On the Spot: 4 facts to know about Gates, Manafort indictments


Ale Ceniceros

Coppell High School AP U.S. History teacher Kevin Casey states his opinion about the Mueller Indictments. Charges include “conspiracy against the United States.”

Reid Valentine, Staff Writer

According the documents released Monday, Paul Manafort and Richard Gates have been indicted on 12 counts by Robert Mueller who is a part of the Justice Department special counsel in accordance with his investigation of the 2016 Presidential Election interference. Manafort served as President Trump’s campaign chairmen while Gates was heavily involved in the campaign along with the Presidential Inauguration.


4 important things to know:


The indictments do not specifically mention the two men’s work on the Trump campaign. Trump’s campaign was a magnet for speculation about collusion with Russia, just because these first indictments do not have the campaign in the fine print does not mean that the President is in the clear.


Charges include “conspiracy against the United States.” The release of the indictments included items such as the fact that Manafort and Gates “knowingly and intentionally conspired to defraud the United States.” The two are deeply rooted in the lobbying of the government in Ukraine, and are accused of obstructing the functions of a government agency.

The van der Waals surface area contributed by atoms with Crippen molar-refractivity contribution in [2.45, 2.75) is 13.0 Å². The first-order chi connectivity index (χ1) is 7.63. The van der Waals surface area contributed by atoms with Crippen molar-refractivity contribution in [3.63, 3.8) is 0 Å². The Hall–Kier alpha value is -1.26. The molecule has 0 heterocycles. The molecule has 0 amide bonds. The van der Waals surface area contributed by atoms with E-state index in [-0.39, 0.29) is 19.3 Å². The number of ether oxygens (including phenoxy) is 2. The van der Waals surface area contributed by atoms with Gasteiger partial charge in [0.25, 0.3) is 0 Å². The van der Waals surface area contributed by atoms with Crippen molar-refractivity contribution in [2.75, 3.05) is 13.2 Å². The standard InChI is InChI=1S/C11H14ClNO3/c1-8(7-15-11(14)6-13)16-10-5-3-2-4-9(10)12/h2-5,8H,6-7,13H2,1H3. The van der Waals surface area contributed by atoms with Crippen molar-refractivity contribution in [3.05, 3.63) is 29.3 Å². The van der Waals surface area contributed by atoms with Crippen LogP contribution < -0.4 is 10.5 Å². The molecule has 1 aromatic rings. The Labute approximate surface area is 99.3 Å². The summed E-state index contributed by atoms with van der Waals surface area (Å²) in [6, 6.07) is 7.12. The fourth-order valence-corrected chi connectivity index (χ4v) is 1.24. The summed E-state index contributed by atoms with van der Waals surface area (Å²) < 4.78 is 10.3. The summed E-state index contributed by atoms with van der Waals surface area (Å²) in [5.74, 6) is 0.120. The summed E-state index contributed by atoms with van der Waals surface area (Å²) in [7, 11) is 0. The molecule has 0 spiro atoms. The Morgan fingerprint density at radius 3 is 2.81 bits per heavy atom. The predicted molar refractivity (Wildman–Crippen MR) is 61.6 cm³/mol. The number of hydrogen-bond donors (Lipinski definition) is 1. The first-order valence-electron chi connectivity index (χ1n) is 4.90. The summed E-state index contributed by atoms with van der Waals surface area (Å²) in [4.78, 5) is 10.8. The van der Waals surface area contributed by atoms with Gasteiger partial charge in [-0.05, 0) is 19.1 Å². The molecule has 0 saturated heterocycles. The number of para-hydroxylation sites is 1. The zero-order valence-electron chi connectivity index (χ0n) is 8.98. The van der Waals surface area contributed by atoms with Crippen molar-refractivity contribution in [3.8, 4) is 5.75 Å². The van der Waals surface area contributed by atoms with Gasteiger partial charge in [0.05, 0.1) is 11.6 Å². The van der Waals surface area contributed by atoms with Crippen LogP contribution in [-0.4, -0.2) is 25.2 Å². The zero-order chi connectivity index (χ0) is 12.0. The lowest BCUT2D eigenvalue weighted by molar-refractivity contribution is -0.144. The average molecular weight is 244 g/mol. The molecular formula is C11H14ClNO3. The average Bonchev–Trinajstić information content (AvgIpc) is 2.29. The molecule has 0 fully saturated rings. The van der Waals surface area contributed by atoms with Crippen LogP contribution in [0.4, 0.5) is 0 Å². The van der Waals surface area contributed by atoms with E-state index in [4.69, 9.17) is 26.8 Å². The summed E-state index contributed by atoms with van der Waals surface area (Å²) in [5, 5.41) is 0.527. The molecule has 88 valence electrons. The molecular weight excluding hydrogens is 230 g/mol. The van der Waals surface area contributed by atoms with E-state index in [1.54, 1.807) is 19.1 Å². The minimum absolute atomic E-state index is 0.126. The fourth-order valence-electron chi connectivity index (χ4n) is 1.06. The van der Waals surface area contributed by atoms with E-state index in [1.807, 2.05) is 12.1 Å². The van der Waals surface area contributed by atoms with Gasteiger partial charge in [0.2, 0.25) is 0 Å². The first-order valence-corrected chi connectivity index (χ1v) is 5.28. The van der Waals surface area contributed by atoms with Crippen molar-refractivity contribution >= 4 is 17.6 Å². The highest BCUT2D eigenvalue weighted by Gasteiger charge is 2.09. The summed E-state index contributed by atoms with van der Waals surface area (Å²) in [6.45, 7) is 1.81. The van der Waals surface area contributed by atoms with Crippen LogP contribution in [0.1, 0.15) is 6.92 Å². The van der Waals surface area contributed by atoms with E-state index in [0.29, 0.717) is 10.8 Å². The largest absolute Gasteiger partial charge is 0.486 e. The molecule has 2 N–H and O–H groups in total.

Manafort and Gates tried to cover up their wrongdoings. In multiple documents given to federal authorities, it is reported that there were several “materially false” statements given by the two in question.


Paul Manafort is the first former Presidential campaign chairman to be indicted since John N. Mitchell during Watergate. The Watergate indictments, which happened in 1974, featured seven people close to then-President Richard Nixon.


According to a Gallup poll, President Trump’s approval rating as of last week was at 35 percent. With the new indictments, the national view on Trump may sink even lower, yet nothing has been proven yet.


“Anytime you have ties to the White House that are being investigated, it is a cause for concern among the American people,” AP United States history teacher Kevin Casey said. “An indictment does not mean guilt, an indictment is simply a step along the way.”


Sources: Politco, CBS News, New York Times